If you are hiking for the first time or don’t want to tackle a mountain just yet, there are some great workouts that will help you prepare for the physically challenging activity.
As any hiker knows, a trail isn’t always smooth sailing. When you are hiking, you need to be able to handle anything that comes your way. Healthy, strong muscles are going to get you through even the most challenging hikes.
To ensure that your stride is strong on a trail, try adding these seven exercises to your weekly routine. They’ll get your heart pumping, strengthen your core and legs, and build your stamina for a day of hiking.
Seven best exercises for hiking
1) Goblet Squat
The goblet squat is a great exercise for hikers since it targets all of the leg muscles— the squat activates your quadriceps, hamstrings, and glutes.
These muscles are the ones you predominantly use while hiking, which makes the goblet squat a good exercise to have in your toolkit. It’s also easy to do, too!
Here’s how to do the goblet squat correctly:
- Grab a dumbbell (or a kettlebell if that’s what you have) and hold it up to your chest.
- Put your feet just a little bit wider than shoulder-width apart and make sure that you keep most of your weight on your heels.
- Slowly lower yourself down to a squat until your thighs are parallel to the floor.
- Keep your knees over your toes, not bowing inwards, so that they stay safe while you do the exercise.
- Once you’ve reached this point, power through your heels and stand back up straight. This counts as one rep.
Climbing up the side of a mountain can be incredibly hard for those who have not spent time building their leg muscles.
Step-ups focus your quadriceps and glutes — two large muscles that are used while hiking. You can do this exercise on any box or bleacher.
Here’s how to do step-ups correctly:
- Stand facing your box or bleacher with one foot on top.
- If you are new to this exercise, start with a lower box; aim for 10-16 inches in height.
- Once you are more comfortable with these exercises, opt for taller boxes.
- Fully extend your hips at the top of the box so that you are standing upright with both legs.
- Then, for the following rep, switch to your other leg.
3) Downhill Lunges
The downhill lunge is a great exercise for hikers to add to their routine. It will help prepare your quads for any steep descents and strengthen your stabilizer and core muscles all while keeping you fit for an enjoyable day in the mountains.
Here’s how to do downhill lunges correctly:
- To do downhill lunges, start by standing on a gradual hill.
- Keep your upper body straight and your chin relaxed.
- Bend both knees so that one knee is directly above your ankle and the other knee is pitched forward over your toe.
- Keep both of your heels in place as you bend and stand back up again.
- Then, take several steps to move down the hill with one leg, and then step up with your other leg.
- Repeat the activity by stepping down with the other leg. Work up to performing 50 yards of this exercise.
4) Kettlebell Deadlift
For a lower body hiking workout, consider including the kettlebell deadlift in your workout. In addition to targeting the hamstrings, this exercise helps build strength in the core, torso and upper body.
Here’s how to do the kettlebell deadlift correctly:
- Stand with your feet hip-width apart, your toes slightly pointing forward, and hold the kettlebell with both of your hands, resting between your thighs.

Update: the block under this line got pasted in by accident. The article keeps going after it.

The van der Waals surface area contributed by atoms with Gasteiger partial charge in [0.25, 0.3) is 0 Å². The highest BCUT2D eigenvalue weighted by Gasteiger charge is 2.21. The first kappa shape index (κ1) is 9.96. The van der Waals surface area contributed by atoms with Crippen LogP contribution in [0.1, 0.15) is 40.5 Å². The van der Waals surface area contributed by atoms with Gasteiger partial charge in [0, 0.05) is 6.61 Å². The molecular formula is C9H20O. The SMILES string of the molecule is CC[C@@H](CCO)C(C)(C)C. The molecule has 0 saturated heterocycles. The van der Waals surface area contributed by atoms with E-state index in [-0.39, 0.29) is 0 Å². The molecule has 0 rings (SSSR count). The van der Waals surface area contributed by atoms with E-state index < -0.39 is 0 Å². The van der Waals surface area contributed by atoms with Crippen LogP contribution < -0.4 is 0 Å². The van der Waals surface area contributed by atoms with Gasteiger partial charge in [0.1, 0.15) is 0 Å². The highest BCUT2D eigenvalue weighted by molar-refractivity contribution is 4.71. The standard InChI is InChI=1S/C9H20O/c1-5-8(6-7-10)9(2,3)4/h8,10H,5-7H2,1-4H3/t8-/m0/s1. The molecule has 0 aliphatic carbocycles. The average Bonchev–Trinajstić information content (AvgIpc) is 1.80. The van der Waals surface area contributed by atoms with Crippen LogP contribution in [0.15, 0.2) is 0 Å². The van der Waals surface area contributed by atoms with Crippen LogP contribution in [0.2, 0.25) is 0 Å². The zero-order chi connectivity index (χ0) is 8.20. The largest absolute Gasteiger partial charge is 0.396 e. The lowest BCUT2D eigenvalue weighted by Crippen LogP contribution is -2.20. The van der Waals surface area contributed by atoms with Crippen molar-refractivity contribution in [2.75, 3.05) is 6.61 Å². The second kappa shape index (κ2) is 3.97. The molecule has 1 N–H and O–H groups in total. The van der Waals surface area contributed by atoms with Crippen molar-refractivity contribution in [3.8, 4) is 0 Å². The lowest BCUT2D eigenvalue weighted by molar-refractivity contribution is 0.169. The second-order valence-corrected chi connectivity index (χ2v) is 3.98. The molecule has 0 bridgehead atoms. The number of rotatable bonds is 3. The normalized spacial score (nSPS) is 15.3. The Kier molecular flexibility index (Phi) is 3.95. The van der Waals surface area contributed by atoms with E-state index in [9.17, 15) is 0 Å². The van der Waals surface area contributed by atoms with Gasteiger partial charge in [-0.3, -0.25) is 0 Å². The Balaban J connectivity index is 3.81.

- Maintain a neutral spine and hinge at your hips, sticking out your butt like you are closing a car door.
- Then slowly lower into a squat until the kettlebell reaches the ground between your feet.
- To return to standing, straighten your knees and then hinge at your hips back to starting position.
- This counts as one rep.
5) Hanging Knee Raise
Hanging knee raises work your core, which is important while hiking since it will help you carry a heavy backpack and maneuver through trail debris.
Here’s how to do a hanging knee raise correctly:
- You can do this exercise by finding a pull-up bar (or a jungle gym) and hanging from the bar with your arms fully extended.
- From a dead hang, engage your abs to pull your knees upwards towards your chest.
- Maintain control while lowering them back down to the hanging position where they started.
- This counts as one rep.
If you want to get in shape for a big hike or backpacking trip, the Stairmaster is a great choice. It builds your cardiovascular endurance and muscles at the same time.
Here’s how to do the Stairmaster correctly:
- Find a stair stepper at your local gym and set the timer for 20 minutes on your first visit.
- You will increase the time allotment in subsequent visits, but it’s a good idea to get a feel for the machine first.
- Spend five minutes warming up at a slow pace.
- Then, for the rest of your time, choose a stepping speed that you can maintain.
Stretching is crucial to keeping you injury-free during exercise. Doing dynamic stretches, which combine active mobility and controlled, sustained movement, is the best way to warm up before strength training or hiking.
A few examples of dynamic stretches include an easy jog, jumping jacks, high knees, and butt kicks.
Here’s how to stretch correctly:
- To warm-up, a 5-10 minute jog, jumping jacks, high knees, and butt kicks are great ways to get your blood flowing.
Exercises for hiking are important to get you in shape before your next big hike.
It’s always important to train hard and smart. However, when it comes time to hike some of the toughest trails, don’t make excuses by saying you weren’t training hard enough. If you aren’t regularly doing these exercises, you should begin right now.
Q. How often do you go for hike?